At press time, Forrester Construction Co., Rockville, Md., and subcontractor James Myers Co. Inc., Beltsville, Md., both were hopeful of re-teaming for that project. So far, the pair has been working on a $4.7 million contract to replace the 60,000 square feet of roof under the DOD's elastic scope of work on Wedge Two.
"It's been frustrating at times, coordinating the delivery of materials and all," adds Westermeyer. "But everyone here is still determined and enthusiastic."
Wood agrees. "[The charitable issues] were all happily resolved," he says.
Specifically, to make the donations work within the DOD's framework, NRCA has to follow a set contractual pattern. "Myers issues a credit to Forrester and Forrester issues a credit back to [DOD], who in turn then lowers the price of the contract," explains Good.
Despite the hurdles, Good says he couldn't be more heartened by the response of NRCA members, both roofers and suppliers. In all, 124 different contractors made cash donations to the cause, including one $10,000 check from Ed Dunlap, chief executive officer of Centimark Corp., Canonsburg, Pa.
Fifteen firms, including Myers, a frequent player on prominent D.C. landmarks, have donated labor. Good recalls that when he first contacted Myers last fall, firm president Jim Myers "took only 10 minutes to agree to take on the job," he says. Myers even agreed to provide a project manager at no cost.
That person turned out to be Myers' son, Richard, a vice president of project management. He says the firm expects to use more than two dozen volunteers on the project.
Sixteen suppliers also have displayed their generosity. In particular, The Home Depot, Atlanta, donated some 40,000 square feet of lumber, worth more than $80,000. And W.R. Grace & Co., Cambridge, Mass., gave 40,000 square feet of watertight roof underlayment. "Everyone (here) shares a tremendous sense of pride" in this, says James Hansen, manager of the Grace Construction Products plant in Bedford Park, Ill., which made the material.
Of course, the work itself has not been a walk in the park. One factor that has complicated matters has been the indeterminate amount of extra damage that the roofing contractors have continually discovered, repeatedly changing the scope of their open-ended design-build contract. Washington D.C.-based OP.X, pllc, is Forrester's design firm, constantly redesigning the new roof to modernize the 60-year-old original, while still maintaining its look as an historic landmark. Even so, the firms all expect to be done by June 30.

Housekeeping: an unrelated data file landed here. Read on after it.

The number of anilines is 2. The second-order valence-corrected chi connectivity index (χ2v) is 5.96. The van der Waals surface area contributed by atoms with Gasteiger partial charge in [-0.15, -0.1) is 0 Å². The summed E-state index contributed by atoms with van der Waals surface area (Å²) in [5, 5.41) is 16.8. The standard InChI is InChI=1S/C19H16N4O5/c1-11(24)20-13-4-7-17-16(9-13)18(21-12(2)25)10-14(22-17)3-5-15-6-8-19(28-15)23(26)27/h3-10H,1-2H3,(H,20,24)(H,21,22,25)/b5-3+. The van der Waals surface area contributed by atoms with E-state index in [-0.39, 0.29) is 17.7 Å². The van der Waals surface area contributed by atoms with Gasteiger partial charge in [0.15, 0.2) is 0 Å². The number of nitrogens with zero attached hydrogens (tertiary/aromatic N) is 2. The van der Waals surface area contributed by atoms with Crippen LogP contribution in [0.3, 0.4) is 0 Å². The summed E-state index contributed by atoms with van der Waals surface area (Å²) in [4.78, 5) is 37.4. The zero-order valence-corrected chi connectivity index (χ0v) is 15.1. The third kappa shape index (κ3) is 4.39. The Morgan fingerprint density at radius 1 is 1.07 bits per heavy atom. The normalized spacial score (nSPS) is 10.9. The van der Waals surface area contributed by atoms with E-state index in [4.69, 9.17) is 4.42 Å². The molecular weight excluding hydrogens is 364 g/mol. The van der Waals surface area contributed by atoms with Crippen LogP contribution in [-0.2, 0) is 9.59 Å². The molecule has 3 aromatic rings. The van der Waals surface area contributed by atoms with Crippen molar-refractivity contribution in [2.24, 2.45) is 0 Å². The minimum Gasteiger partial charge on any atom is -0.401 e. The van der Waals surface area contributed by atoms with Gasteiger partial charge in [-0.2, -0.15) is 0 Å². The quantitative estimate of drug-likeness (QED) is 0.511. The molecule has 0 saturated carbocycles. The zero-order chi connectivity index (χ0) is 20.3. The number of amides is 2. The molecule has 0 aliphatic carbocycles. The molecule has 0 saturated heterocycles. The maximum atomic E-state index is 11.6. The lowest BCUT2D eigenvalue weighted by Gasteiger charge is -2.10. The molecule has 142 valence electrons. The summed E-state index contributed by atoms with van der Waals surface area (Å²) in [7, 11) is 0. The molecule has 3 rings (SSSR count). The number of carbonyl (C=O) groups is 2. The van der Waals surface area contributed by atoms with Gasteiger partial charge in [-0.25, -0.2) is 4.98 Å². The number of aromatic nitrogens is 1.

"Basically, our charge was to match the original system, but to improve upon it where possible," says Scott McGrew, Forrester's senior project manager. For instance, the cavity between the concrete and slate on the old roof allowed fire to spread quickly from one section to another, he notes. "So, now we are installing noncombustible fire breaks on top of the plywood substrate," he says.
Previously, there had been no stops in the roof system. When the Pentagon was originally completed in 1943 — built at extreme wartime speed, ostensibly as a temporary structure — it employed two roof systems. The middle three "rings" of the building have coal-tar-pitch, built-up roof systems, while the innermost and outermost rings, plus the five mid-wedge corridor spokes that run between them, all have slate roof systems.
The slate is nailed to wood sheathing, which is attached to a concrete deck that slopes at a 23-degree angle. A two-ply underlayment was mopped to the deck when it was originally installed. When roughly 20,000 gallons of jet fuel was ignited Sept. 11, flames spread through the wood sheathing and did extensive damage, requiring more than 6 million gallons of water to finally put out the fire.
"The heat was intense enough to melt the window glass, which ran down the walls and puddled on the floor," says Evey.
To date, the white-hot intensity of that initial event has been matched by the forged resolve of the responding work force. And whether it has been on the DOD roof replacement or PenRen's structural work next door, the mood on the job site has been unusually upbeat. Considering the tragic source of these ongoing repairs, some even see the atmosphere as flat-out inspiring.
Installing materials donated by suppliers like Home Depot and W.R. Grace are workers from Maryland contractors Forrester Construction and James Myers Co. Careful to preserve the landmark structure, the firms have been able to maintain the historic look while upgrading its fire resistance.
"These people start arriving at 3:00 in the morning, so that by the time workers arrive, about 5:30, the work is laid out for them," marvels PenRen's Evey, paying tribute to the project managers for roofing and all the disciplines. "They set the standard ... they educate and motivate. Without them, this project wouldn't be doing nearly as well as it is doing right now."
Of course, part of the reason has been the Pentagon's management, which has gone a long way toward keeping firms motivated. "They've been real good about making sure everybody gets paid," notes Richard Myers.
Still, McGrew thinks there is something more at play. "There's a real sense of mission here," he claims. "It's not just another job."